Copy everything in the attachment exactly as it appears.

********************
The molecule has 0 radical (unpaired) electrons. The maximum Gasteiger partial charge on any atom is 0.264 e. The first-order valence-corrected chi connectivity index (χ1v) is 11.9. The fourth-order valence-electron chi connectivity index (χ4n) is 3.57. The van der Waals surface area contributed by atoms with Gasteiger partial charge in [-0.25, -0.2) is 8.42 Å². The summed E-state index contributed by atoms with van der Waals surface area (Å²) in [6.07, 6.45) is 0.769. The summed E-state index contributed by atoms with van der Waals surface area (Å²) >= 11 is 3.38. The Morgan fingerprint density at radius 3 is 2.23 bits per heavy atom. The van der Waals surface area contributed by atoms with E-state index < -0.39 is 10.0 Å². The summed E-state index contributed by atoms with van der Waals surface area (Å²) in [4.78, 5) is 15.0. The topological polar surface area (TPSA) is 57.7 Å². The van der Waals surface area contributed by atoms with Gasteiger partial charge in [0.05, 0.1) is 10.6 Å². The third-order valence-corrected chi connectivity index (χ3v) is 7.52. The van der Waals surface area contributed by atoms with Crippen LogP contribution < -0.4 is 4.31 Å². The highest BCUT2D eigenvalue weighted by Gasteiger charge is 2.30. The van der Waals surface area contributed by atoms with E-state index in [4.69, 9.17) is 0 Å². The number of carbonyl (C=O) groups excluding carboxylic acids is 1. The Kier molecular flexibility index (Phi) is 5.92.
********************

The molecule has 0 radical (unpaired) electrons. The maximum Gasteiger partial charge on any atom is 0.264 e. The first-order valence-corrected chi connectivity index (χ1v) is 11.9. The fourth-order valence-electron chi connectivity index (χ4n) is 3.57. The van der Waals surface area contributed by atoms with Gasteiger partial charge in [-0.25, -0.2) is 8.42 Å². The summed E-state index contributed by atoms with van der Waals surface area (Å²) in [6.07, 6.45) is 0.769. The summed E-state index contributed by atoms with van der Waals surface area (Å²) >= 11 is 3.38. The Morgan fingerprint density at radius 3 is 2.23 bits per heavy atom. The van der Waals surface area contributed by atoms with E-state index < -0.39 is 10.0 Å². The summed E-state index contributed by atoms with van der Waals surface area (Å²) in [4.78, 5) is 15.0. The topological polar surface area (TPSA) is 57.7 Å². The van der Waals surface area contributed by atoms with Gasteiger partial charge in [0.05, 0.1) is 10.6 Å². The third-order valence-corrected chi connectivity index (χ3v) is 7.52. The van der Waals surface area contributed by atoms with Crippen LogP contribution < -0.4 is 4.31 Å². The highest BCUT2D eigenvalue weighted by Gasteiger charge is 2.30. The van der Waals surface area contributed by atoms with E-state index in [4.69, 9.17) is 0 Å². The number of carbonyl (C=O) groups excluding carboxylic acids is 1. The Kier molecular flexibility index (Phi) is 5.92.